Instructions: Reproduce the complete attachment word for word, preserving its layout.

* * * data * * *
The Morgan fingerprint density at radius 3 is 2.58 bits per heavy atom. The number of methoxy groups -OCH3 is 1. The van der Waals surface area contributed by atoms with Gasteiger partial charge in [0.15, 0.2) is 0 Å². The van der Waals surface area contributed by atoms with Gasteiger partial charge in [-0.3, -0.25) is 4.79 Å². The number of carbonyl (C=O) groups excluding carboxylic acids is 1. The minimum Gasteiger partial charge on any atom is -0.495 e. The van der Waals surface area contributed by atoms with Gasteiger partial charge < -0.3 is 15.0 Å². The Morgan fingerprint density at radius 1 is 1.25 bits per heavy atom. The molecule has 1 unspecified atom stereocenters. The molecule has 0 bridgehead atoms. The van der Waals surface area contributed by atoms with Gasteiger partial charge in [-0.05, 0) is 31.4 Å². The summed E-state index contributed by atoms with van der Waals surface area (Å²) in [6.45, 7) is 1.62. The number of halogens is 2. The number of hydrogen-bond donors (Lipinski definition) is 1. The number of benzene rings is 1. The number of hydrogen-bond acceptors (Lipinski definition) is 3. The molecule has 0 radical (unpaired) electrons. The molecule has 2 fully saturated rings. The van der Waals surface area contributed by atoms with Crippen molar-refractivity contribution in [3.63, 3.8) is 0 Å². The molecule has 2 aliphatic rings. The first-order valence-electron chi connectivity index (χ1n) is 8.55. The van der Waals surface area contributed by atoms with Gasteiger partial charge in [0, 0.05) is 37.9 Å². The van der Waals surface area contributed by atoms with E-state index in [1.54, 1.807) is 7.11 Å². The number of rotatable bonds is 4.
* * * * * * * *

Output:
The Morgan fingerprint density at radius 3 is 2.58 bits per heavy atom. The number of methoxy groups -OCH3 is 1. The van der Waals surface area contributed by atoms with Gasteiger partial charge in [0.15, 0.2) is 0 Å². The van der Waals surface area contributed by atoms with Gasteiger partial charge in [-0.3, -0.25) is 4.79 Å². The number of carbonyl (C=O) groups excluding carboxylic acids is 1. The minimum Gasteiger partial charge on any atom is -0.495 e. The van der Waals surface area contributed by atoms with Gasteiger partial charge < -0.3 is 15.0 Å². The Morgan fingerprint density at radius 1 is 1.25 bits per heavy atom. The molecule has 1 unspecified atom stereocenters. The molecule has 0 bridgehead atoms. The van der Waals surface area contributed by atoms with Gasteiger partial charge in [-0.05, 0) is 31.4 Å². The summed E-state index contributed by atoms with van der Waals surface area (Å²) in [6.45, 7) is 1.62. The number of halogens is 2. The number of hydrogen-bond donors (Lipinski definition) is 1. The number of benzene rings is 1. The number of hydrogen-bond acceptors (Lipinski definition) is 3. The molecule has 0 radical (unpaired) electrons. The molecule has 2 fully saturated rings. The van der Waals surface area contributed by atoms with Crippen molar-refractivity contribution in [3.63, 3.8) is 0 Å². The molecule has 2 aliphatic rings. The first-order valence-electron chi connectivity index (χ1n) is 8.55. The van der Waals surface area contributed by atoms with Gasteiger partial charge in [0, 0.05) is 37.9 Å². The van der Waals surface area contributed by atoms with E-state index in [1.54, 1.807) is 7.11 Å². The number of rotatable bonds is 4.